Pizzarelli is a modern-day jazz man with Big Band roots. His dad was and is legendary sideman Bucky Pizzarelli, who played with all the greats and -- when last heard a couple of years ago -- was still a guitar wizard. Bucky, it seems, was a favorite among musicians, and when they wrapped up work for the night, most everybody headed to Bucky's place for a home-cooked Italian meal. Thus, John grew up in the kitchen with people like Benny Goodman and Les Paul. When he developed into a master guitarist -- after an unsuccessful foray into college, and into rock -- he started to join his father on gigs. John quickly found himself backing up, and eventually serving as opening act for, Frank Sinatra.
As the old legends died, John kept the music going. Unlike Bucky, young Pizzarelli crooned while he played, which allowed him to step out in front of the band. As he developed his own act, he also developed into something of a comedian; by the time I first caught him, his patter -- built on a self-effacing personality, far-reaching anecdotes, and jokes that are often groaners -- was almost good enough to get by even were he not an exceptional musician.
An evening with John and Jess -- they are currently playing their annual November gig at the Carlyle -- is unparalleled. The music is, as always, magnificent; the singing is, as always, exceptional; the patter is, as always, haphazardly charming. On my very first visit with them, I commented that while you were surrounded by the Carlyle's candy-box elegant murals by Marcel Vertès, the Pizzarellis made you feel like you were cozily sitting in their living room in New Jersey and begging them to sing "just one more."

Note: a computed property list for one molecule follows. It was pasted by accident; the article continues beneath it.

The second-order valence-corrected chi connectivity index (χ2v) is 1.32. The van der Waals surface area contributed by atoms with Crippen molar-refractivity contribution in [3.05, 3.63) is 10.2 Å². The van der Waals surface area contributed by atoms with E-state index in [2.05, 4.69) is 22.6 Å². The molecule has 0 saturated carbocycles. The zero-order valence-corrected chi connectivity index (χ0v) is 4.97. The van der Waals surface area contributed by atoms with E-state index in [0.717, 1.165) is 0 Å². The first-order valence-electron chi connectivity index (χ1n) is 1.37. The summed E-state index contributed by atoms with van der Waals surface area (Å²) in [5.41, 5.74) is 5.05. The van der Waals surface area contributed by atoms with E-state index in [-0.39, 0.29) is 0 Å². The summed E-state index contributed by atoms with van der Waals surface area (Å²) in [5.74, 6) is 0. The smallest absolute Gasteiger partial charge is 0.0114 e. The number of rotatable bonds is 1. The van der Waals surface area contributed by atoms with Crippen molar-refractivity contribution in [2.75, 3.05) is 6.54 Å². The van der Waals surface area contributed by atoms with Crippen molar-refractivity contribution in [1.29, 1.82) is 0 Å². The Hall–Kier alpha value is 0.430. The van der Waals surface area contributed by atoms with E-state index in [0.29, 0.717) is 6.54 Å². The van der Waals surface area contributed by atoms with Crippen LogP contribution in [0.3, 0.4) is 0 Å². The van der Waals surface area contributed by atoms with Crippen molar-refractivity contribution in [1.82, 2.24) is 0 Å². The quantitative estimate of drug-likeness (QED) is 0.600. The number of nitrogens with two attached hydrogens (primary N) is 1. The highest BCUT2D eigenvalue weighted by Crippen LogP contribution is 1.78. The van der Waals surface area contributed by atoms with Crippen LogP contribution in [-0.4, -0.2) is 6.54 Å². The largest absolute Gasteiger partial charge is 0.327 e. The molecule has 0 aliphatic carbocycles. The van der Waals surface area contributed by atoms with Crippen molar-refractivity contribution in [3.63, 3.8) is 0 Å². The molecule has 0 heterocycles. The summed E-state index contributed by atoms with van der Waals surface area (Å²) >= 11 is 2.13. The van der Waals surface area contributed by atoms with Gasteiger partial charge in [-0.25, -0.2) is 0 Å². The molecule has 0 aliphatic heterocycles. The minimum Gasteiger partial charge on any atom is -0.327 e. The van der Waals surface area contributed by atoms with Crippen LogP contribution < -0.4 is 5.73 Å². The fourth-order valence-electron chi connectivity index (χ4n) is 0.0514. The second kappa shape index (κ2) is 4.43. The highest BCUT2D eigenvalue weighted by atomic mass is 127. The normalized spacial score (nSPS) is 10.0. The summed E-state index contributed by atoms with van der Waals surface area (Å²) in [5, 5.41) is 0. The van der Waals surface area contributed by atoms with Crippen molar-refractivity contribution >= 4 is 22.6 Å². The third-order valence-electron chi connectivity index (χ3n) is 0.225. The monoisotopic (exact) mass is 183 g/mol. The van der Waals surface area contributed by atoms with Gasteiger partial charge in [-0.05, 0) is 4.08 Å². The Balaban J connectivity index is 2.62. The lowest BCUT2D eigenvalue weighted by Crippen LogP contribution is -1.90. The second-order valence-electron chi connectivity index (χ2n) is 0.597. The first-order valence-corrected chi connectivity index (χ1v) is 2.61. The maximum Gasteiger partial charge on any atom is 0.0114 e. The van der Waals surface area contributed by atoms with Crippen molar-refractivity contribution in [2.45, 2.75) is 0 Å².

Over the years I've seen Pizzarelli more than a dozen times, half of them with Molaskey. (He plays a spring stint at the Carlyle without Jess -- the last two years, he's been joined for Bossa Nova evenings by Daniel Jobim, grandson of The Man from Ipanema -- and can also be found at Birdland. In clubs across the world, too.) His song choices, which used to range from jazz to songbook, now branch out to relatively "new" songs. While he occasionally strays from my favored genres, I've come to realize that whatever Pizzarelli wants to play is plenty okay by me.
He is also, to borrow a phrase from the Italian, a mensch. A few years back I took my then 13-year-old -- a budding jazz guitarist -- to see him. You don't see many teenagers at Café Carlyle, so I explained to John and Jess that my son was about to go into the hospital. Pizzarelli dug into his tuxedo pocket and pulled out a guitar pick. "Here, take this. There're still a few good notes in it."
The current John and Jess act is titled "My Generation" -- which is to say, songs written since John was born in 1960. (Jessica came along a few years later). Paul McCartney, Paul Simon, Billy Joel, Joni Mitchell; they also mix things up, throwing in three Sondheims. (Their duet version of "Buddy's Blues" is revelatory, while John's guitar-only version of "Send in the Clowns" borders on the astounding.) The set includes three songs from Pizzarelli's newly released album, "Midnight McCartney" [Concord]. This is not merely a collection of post-Beatles songs by Sir Paul; the latter--a Pizzarelli fan, as are we all -- suggested that Pizzarelli do it; offered songs he thought John should sing; and even conjured up the cover photo.
He is not only a musician's musician; he's a listener's one, too. There are a few jazz greats in his league nowadays, I suppose; but Pizzarelli is the one I want to go back to listen to, always. Especially when Jess is by his side, as she keeps him honest.
John Pizzarelli and Jessica Molaskey continue through November 28, 2015 at the Café Carlyle